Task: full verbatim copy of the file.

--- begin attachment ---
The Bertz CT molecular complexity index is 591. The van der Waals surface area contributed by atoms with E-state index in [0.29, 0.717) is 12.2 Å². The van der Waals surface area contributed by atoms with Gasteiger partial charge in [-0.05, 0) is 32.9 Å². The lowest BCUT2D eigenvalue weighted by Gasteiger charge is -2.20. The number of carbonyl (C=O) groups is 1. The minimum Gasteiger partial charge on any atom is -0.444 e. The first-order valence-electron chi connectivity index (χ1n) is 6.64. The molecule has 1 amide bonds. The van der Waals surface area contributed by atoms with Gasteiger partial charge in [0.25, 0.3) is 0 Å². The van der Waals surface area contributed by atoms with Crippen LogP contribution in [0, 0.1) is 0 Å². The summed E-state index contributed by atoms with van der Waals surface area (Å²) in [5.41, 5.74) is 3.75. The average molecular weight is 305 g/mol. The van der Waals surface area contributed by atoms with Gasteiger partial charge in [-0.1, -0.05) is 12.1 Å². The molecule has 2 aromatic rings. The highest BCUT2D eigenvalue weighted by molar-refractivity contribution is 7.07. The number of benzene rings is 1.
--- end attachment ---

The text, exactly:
The Bertz CT molecular complexity index is 591. The van der Waals surface area contributed by atoms with E-state index in [0.29, 0.717) is 12.2 Å². The van der Waals surface area contributed by atoms with Gasteiger partial charge in [-0.05, 0) is 32.9 Å². The lowest BCUT2D eigenvalue weighted by Gasteiger charge is -2.20. The number of carbonyl (C=O) groups is 1. The minimum Gasteiger partial charge on any atom is -0.444 e. The first-order valence-electron chi connectivity index (χ1n) is 6.64. The molecule has 1 amide bonds. The van der Waals surface area contributed by atoms with Gasteiger partial charge in [0.25, 0.3) is 0 Å². The van der Waals surface area contributed by atoms with Crippen LogP contribution in [0, 0.1) is 0 Å². The summed E-state index contributed by atoms with van der Waals surface area (Å²) in [5.41, 5.74) is 3.75. The average molecular weight is 305 g/mol. The van der Waals surface area contributed by atoms with Gasteiger partial charge in [-0.1, -0.05) is 12.1 Å². The molecule has 2 aromatic rings. The highest BCUT2D eigenvalue weighted by molar-refractivity contribution is 7.07. The number of benzene rings is 1.